Yes the clocks go back one hour from 02.00 hours Sunday morning and the cold grey sky days will be back with us once again-basically I get all my radio clocks that I've got in the house and put them together to see this happen, a little "s" in one corner of the LCD for BST and a Sun shape in another that dissappears when the time signal arrives to herald the start of winter-oh well it'll soon be Christmas lol-

Saturday, 13 October 2007


There are around 11 Comets visible for Professional Astronomers at the
moment with Magnitude ranges 6 to 14 with Comet Loneos (2007) F1 being the best one to observe for now although a bit close to the Sun for amatures like ourselves to see, it is around Magnitude 6 and should be visible for half an hour after sunset and around 50 minutes before Sunrise so I will spend the next few days looking for this one as its the best one to look out for at the moment, 29P/Schwassmann Wachmann is around Magnitude 12 and is a little out of reach for us Amature Astronomers-if I do see Comet Loneos I will send out Emails of where to look for it and any other Comets that may suddenly appear.

21st October sees the peak of the Orion Meteors with a possible ZHR (Zenith hourly rate of 50 to 60 either side of That Sunday and over that weekend although a Gibbous Moon may interfere slightly with observing until the early hours, a week later the clocks will go back 1 hour at 02.00 Sunday October 28th and I think by then the Summer will be well and truly over, A day before that happens though on the 27th October there will be an Occultation of the Pleiades starting around 23.00 hours U.T or around midnight in Laymans terms when 5 of the bright stars in the cluster will re-appear or emmerse from the dark limb of the Moon-for timings see
In November this year the Leonid Meteors should peak on Sunday 18th of November around 03.00 hours U.T and this year should be favourable although another one day past first quarter Gibbous Moon will be in the way until the early hours interfering with observations.
Into December and on Friday 14th December the Geminid Meteors should peak with a possible ZHR of 120 around 16.45 hours U.T worth looking out for over that weekend and the Ursids will peak around 21st to 22nd December with a ZHR of 10 and on very rare occassions reaching up to 50, Friday 21st December sees another Occultation of the Pleiades this time starting earlier in the evening at 21.22 hours U.T and ending at 21.51 hours U.T, The following morning on Saturday 22nd December sees in the winter Solstice at 06.08 hours U.T and on Christmas eve Monday 24th December sees a graze of Mars (at Opposition) along the full Moon and will have the Red planet almost touching its Limb-well worth looking at with small binoculars if you have them-on to Christmas and the new year and I wish you a peaceful and quiet one.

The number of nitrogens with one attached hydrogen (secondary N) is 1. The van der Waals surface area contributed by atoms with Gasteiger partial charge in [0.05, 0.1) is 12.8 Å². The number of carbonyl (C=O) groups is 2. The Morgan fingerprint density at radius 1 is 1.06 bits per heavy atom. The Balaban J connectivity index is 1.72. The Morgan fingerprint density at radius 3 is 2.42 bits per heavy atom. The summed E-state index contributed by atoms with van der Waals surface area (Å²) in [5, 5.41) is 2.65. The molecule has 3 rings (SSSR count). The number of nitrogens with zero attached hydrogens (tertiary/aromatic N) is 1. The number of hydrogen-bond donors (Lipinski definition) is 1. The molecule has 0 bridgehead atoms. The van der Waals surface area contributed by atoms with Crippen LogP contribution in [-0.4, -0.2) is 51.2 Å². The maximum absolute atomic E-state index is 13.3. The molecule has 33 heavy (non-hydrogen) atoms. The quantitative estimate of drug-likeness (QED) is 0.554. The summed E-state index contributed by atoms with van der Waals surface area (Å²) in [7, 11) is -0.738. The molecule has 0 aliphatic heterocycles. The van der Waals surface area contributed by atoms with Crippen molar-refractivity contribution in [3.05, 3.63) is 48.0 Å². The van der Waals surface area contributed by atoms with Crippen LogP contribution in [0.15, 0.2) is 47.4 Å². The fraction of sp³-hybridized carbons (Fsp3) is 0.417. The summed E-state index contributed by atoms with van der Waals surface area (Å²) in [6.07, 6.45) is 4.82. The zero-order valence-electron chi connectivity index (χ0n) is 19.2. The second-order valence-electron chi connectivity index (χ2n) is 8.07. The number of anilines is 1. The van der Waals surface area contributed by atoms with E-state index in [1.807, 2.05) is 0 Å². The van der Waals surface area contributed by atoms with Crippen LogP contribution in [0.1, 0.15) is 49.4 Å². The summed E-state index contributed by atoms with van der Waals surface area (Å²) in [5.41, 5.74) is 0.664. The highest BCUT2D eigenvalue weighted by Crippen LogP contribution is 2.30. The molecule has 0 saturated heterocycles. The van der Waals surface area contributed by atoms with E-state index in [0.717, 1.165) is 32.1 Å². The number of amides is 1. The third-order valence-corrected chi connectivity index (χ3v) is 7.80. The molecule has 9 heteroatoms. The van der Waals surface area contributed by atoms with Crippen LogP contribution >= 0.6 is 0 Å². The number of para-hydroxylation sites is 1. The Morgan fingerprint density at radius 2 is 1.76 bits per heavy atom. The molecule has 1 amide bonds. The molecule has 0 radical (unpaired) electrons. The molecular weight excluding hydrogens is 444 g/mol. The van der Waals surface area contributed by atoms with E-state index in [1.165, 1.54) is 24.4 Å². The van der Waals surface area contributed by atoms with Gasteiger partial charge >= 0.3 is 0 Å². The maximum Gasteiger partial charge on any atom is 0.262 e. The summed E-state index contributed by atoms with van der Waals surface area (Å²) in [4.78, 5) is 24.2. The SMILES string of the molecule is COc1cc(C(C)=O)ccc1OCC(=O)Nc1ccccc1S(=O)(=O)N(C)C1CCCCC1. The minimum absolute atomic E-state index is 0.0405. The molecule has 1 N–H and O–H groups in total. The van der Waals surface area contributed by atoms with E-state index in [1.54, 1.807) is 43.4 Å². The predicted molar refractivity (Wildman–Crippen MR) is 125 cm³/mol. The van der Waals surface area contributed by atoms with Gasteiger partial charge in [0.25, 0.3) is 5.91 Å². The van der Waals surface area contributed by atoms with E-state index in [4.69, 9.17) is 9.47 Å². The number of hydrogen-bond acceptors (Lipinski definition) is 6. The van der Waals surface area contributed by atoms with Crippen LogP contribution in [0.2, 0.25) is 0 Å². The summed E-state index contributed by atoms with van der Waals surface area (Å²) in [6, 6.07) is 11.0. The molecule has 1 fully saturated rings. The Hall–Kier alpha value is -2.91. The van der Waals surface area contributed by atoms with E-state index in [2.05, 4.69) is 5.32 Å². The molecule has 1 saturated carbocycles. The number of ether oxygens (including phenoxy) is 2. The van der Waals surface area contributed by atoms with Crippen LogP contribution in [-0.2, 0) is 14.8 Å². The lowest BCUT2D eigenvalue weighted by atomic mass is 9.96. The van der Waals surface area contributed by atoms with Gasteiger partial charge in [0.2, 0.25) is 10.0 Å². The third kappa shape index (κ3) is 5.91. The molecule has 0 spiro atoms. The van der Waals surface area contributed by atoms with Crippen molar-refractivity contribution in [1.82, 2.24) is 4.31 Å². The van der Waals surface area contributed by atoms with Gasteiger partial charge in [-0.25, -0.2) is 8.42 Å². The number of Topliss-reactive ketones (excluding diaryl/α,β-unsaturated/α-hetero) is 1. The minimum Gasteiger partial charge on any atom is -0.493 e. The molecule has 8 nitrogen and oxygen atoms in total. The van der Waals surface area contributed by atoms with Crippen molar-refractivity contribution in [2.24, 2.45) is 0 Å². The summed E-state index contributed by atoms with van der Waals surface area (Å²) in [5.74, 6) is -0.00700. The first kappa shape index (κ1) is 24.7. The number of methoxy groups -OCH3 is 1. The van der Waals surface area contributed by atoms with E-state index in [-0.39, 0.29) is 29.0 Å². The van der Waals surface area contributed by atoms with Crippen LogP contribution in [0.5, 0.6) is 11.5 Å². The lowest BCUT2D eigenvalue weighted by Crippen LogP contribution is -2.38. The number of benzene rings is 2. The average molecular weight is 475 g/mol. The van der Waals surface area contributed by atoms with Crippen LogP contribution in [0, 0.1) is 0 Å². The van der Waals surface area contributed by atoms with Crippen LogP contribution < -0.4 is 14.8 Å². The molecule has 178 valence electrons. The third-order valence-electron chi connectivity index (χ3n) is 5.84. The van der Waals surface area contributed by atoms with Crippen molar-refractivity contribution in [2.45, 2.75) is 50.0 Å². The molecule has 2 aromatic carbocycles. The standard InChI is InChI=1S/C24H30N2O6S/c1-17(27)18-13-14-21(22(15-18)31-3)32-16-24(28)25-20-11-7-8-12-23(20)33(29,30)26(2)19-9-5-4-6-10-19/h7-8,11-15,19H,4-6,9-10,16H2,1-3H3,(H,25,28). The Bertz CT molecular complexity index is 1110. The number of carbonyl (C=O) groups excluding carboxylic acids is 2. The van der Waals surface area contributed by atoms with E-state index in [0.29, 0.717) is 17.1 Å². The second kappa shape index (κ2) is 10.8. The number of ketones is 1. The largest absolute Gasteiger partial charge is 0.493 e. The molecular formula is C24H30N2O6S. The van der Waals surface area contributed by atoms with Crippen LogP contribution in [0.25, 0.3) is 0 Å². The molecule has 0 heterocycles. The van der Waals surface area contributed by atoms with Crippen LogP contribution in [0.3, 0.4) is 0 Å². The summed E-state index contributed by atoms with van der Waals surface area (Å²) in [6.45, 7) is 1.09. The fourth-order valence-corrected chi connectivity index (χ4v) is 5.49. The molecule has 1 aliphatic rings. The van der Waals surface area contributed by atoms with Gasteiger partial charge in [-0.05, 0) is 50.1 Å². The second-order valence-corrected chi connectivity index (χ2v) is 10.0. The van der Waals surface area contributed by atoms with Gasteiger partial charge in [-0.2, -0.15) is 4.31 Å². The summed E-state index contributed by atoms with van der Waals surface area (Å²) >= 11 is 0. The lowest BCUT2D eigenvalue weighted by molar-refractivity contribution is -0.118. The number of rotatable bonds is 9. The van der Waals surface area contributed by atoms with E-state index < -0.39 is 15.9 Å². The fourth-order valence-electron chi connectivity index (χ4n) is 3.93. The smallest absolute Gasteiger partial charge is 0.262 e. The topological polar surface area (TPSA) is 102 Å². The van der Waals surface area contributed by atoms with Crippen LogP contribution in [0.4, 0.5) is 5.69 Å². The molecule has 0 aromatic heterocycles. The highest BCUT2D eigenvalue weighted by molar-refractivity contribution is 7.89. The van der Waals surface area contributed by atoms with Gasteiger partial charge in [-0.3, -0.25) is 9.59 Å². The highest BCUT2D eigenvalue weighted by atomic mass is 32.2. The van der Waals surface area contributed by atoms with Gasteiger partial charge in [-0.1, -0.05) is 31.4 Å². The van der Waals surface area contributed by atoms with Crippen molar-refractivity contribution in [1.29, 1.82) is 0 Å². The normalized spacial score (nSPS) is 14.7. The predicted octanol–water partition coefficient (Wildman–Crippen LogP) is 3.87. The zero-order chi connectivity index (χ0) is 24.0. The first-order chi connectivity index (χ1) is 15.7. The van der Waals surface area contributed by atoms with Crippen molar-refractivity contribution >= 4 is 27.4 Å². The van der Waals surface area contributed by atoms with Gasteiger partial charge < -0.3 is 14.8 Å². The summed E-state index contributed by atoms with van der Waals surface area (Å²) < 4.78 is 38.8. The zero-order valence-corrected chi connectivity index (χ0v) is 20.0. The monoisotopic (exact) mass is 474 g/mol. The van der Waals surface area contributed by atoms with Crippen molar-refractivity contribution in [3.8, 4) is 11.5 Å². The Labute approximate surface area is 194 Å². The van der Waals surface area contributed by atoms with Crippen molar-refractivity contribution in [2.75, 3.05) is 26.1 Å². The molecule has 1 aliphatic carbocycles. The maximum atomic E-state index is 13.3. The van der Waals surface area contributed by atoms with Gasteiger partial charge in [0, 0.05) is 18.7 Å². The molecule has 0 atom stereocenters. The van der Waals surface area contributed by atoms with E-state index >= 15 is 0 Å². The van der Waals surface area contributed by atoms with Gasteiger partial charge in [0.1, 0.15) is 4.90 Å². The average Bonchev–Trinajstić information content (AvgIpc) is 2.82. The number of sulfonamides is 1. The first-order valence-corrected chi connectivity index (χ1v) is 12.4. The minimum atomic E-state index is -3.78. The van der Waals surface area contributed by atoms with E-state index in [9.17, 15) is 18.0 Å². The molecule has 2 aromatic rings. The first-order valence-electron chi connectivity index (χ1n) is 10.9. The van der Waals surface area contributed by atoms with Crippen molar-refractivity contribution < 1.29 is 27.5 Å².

Mercury-will be Difficult to view during October and will be very difficult to locate low on the Horizon at Sunset with Inferior Conjunction occurring on the 23rd October, it will only start to re-appear again in the early morning November skies around the 8th shining at Magnitude 0.5 close to the star Spica in the Constellation of Virgo, Mercury should reach 15 degrees before sunrise around this time and will swiftly move back to the Sun reaching Superior Conjunction on the 17th December returning to the Evening skies but once again going back to an unfavourable apparition.
Venus-Now shines in the early morning dawn skies at Magnitude -4.5 and is a glittering white Diamond for early risers at the moment looking at the Eastern sky, on the 28th October Venus will be at 46 Degrees West of the Sun and shining at Magnitude - 4.4 when it will also be close to Saturn and Regulus in the Constellation of Leo making a small triangle, at the end of 2007 Venus will rise more than 3 hours before the Sun,
Mars-is now well placed in the early morning skies And as the winter approaches will be an unmissable site for observers
Jupiter-now only visible in the early evening South Western twilight and will gradually be consumed by it during November and into December, Conjunction with the Sun will occur on 23rd December
Saturn-Now emerging out of the morning twilight and will have a better showing in 2008.
Uranus and Neptune-are now observable this Quarter-Uranus is at
magnitude 5.9 still in Eastern Aquarius and Neptune is still in Eastern Capricornus
at Magnitude 7.9-worth looking at if you have finder charts.
First quarter Moon will be on the 19th October, it will be full on the 26th, last quarter will be on 1st November and new Moon will be on the 9th of November, first quarter will be on the 17th and full Moon will occur on the 24th November as well as the 24th December.
Lighting up times:
20th October 18.27 hours U.T, and Astronomical Twilight ending at 19.00 hours U.T
1st November 17.04 hours U.T and Astronomical twilight ending at 18.25 hours U.T
1st December 16.25 hours U.T and Astronomical Twilight ending at 18.00 hours U.T



Comet Loneos 2007 F1

Wednesday, 8 August 2007


Occultation of the Pleiades early in the morning of 7/8/2007:

Quite mild early this morning looking out of my open bedroom window with my